Gibson Girl iconic beauty. Charles Dana Gibson, 1902 --The ideal of feminine beauty at the turn of 19-20 centuries was the image created by the American illustrator Charles Dana Gibson (September 14, 1867 – December 23, 1944).
Camille Clifford (29 June 1885 – 28 June 1971) was a Belgian-born stage actress & the most famous model for the "Gibson Girl" illustrations. Her towering coiffure & hourglass figure defined the Gibson Girl style. Clifford became an actress, performing in the USA & the UK from 1902 to 1906. While only playing walk-on, non-speaking roles, Clifford became famous nonetheless: for her beauty. Her trademark style was a long, elegant gown wrapped around her tightly corseted, eighteen-inch wasp…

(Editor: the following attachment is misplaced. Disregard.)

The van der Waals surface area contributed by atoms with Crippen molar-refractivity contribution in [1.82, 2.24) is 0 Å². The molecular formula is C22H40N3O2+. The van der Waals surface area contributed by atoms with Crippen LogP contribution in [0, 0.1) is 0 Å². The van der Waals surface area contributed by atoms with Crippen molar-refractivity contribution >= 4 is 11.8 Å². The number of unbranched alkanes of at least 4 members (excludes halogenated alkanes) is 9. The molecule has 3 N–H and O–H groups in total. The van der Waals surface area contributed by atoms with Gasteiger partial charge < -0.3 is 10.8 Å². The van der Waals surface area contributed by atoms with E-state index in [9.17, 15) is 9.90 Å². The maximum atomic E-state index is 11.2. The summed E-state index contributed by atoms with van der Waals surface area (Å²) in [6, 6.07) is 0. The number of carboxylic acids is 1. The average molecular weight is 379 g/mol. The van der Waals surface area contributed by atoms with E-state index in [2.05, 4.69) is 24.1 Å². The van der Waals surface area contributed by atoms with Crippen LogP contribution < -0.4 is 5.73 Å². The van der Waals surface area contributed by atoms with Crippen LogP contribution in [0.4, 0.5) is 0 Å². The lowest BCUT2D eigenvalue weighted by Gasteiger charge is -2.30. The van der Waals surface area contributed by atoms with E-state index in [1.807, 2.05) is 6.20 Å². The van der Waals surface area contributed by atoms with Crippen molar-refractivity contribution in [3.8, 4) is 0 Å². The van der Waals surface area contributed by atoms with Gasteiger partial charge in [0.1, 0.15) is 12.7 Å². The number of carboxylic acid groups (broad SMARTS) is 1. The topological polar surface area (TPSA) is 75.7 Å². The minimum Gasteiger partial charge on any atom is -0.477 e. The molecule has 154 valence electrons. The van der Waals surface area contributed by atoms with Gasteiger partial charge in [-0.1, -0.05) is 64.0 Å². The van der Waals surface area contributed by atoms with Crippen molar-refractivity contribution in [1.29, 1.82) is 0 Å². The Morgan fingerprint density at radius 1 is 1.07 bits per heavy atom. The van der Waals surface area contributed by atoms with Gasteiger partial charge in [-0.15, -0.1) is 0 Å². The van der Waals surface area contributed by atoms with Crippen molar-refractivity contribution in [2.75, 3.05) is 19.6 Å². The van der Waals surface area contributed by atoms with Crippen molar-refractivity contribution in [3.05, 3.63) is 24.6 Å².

The early 1900s Gibson Girl was the first national beauty standard for American women. Her neck was thin and her hair piled high upon her head in the contemporary bouffant, pompadour, and chignon ("waterfall of curls") fashions. The statuesque, narrow-waisted ideal feminine figure was portrayed as being at ease and stylish. She was a member of upper class society, always perfectly dressed in the latest fashionable attire appropriate for the place and time of day.
Charles Dana Gibson (14/9/1867-23/12/1944) was an American graphic artist, best known for his creation of the Gibson Girl, an iconic representation of the beautiful and independent American woman at the turn of the 20th Century.